T 1651/08 () of 10.8.2011

European Case Law Identifier: ECLI:EP:BA:2011:T165108.20110810
Date of decision: 10 August 2011
Case number: T 1651/08
Application number: 99970908.2
IPC class: A61B 18/14
Language of proceedings: EN
Distribution: D
Download and more information:
Decision text in EN (PDF, 71.959K)
Documentation of the appeal procedure can be found in the Register
Bibliographic information is available in: EN
Versions: Unpublished
Title of application: Open vessel sealing forceps with stop member
Applicant name: Covidien AG
Opponent name: KLS Martin GmbH + Co. KG
Board: 3.2.02
Headnote: -
Relevant legal provisions:
European Patent Convention Art 123(2)
European Patent Convention Art 56
Keywords: Extended subject-matter (no)
Inventive step (yes)
Catchwords:

-

Cited decisions:
-
Citing decisions:
-

Summary of Facts and Submissions

I. The appellant (opponent) lodged an appeal on 27 August 2008 against the decision of the Opposition Division posted on 14 July 2008 to reject the opposition. The fee for the appeal was paid on the same day and the statement setting out the grounds for appeal was received on 3 November 2008.

II. The opposition was based on Article 100(a) and (c) EPC.

III. The following documents are relevant for the present decision:

D3 = DE-A-2 627 679

D4 = US-A-4 492 231

D5 = US-A-5 810 811

D6 = EP-A-0 640 317

D7 = EP-A1-0 640 315.

IV. Oral proceedings took place on 10 August 2011.

The appellant requested that the decision under appeal be set aside and that the patent be revoked.

The respondent (patentee) requested that the appeal be dismissed (main request) or that the patent be maintained on the basis of auxiliary request 1 filed with letter of 23 May 2008 or on the basis of one of the four auxiliary requests filed with letter of 9 June 2011.

V. Claim 1 of the main request (as granted) reads as follows:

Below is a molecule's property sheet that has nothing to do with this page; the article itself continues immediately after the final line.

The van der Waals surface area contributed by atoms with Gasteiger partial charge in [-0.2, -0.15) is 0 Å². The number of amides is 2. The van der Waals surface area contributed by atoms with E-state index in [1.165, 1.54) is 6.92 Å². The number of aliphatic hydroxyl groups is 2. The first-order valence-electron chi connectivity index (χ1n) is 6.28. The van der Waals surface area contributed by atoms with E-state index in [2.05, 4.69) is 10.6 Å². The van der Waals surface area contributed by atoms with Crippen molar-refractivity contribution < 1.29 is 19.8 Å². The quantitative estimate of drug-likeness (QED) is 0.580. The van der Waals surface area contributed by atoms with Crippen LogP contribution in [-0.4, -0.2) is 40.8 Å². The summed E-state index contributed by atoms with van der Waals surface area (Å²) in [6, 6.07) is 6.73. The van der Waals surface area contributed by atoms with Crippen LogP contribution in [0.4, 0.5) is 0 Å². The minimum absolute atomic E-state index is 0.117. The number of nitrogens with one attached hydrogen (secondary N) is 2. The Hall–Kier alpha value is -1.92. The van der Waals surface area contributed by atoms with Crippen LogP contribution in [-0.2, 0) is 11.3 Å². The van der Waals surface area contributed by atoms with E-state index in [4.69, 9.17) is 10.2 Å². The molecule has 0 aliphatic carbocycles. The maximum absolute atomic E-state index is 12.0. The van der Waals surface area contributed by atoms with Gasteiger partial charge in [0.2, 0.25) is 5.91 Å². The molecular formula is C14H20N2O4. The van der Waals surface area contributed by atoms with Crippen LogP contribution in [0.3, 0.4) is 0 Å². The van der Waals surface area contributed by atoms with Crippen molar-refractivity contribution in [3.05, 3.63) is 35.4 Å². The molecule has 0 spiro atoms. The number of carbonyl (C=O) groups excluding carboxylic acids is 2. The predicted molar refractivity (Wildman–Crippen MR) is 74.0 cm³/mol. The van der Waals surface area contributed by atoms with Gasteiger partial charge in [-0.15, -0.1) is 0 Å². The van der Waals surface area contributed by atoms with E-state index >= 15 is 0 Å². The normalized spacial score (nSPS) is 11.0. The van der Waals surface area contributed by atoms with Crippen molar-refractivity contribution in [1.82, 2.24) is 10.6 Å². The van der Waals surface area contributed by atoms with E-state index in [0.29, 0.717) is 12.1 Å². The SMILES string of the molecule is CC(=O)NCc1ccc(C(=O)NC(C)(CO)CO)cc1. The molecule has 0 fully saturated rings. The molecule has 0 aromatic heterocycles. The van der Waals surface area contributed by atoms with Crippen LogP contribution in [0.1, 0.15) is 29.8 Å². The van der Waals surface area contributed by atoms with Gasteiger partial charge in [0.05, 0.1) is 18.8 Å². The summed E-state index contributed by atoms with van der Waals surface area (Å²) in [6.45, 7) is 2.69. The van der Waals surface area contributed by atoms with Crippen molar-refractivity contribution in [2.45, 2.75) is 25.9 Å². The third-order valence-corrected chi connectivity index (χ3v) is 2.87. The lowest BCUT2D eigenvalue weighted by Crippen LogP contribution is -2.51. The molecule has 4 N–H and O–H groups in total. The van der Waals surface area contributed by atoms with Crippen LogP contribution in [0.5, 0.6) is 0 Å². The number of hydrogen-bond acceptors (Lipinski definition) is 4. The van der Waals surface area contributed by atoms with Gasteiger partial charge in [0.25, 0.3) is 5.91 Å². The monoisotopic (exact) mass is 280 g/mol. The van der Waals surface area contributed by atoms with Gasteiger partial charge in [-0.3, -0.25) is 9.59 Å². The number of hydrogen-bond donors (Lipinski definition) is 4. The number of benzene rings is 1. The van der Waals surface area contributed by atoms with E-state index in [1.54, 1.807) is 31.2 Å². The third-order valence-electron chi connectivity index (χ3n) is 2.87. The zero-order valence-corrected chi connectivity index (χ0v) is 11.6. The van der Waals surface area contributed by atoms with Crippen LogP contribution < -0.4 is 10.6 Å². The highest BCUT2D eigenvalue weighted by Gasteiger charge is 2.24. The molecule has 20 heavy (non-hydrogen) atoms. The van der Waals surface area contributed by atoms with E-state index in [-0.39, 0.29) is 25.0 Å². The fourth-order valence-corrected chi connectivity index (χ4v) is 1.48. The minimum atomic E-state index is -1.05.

"A removable electrode assembly (21) for use with a forceps (20) having opposing end effectors (22, 24) and a handle (16, 18) for effecting relative movement of the end effectors with respect to one another, the electrode assembly comprising:

a housing (71) having at least one portion which is removably engageable with at least a portion of the forceps;

a pair of electrodes (110, 120) having opposing tissue sealing surfaces (116, 126), the electrodes being removably engageable with the end effectors of the forceps such that the tissue sealing surfaces are disposed in opposing facing spaced relation to one another, the electrodes being adapted for connection to a source of electrosurgical energy; and

at least one stop member (106) for controlling the distance between the opposing tissue sealing surfaces to be within a range from 25 to 150 mym (0.001 to 0.006 inches) such that, upon electrosurgical activation, tissue held between the tissue sealing surfaces seals into a fused mass."

Independent claim 11 of the main request reads as follows:

"A bipolar electrosurgical instrument for sealing vessels comprising:

first and second opposing effectors (222) each end effector has an inner surface and an outer surface;

a handle (226) disposed proximal of the first and second end effectors, the handle being movable from a first position wherein the first and second end effectors are disposed in spaced relation to one another to a second position such that the end effectors hold tissue therebetween for application of electrosurgical energy, the handle including at least one gripping portion (234) to be gripped by a user to move the handle between the first position and the second position;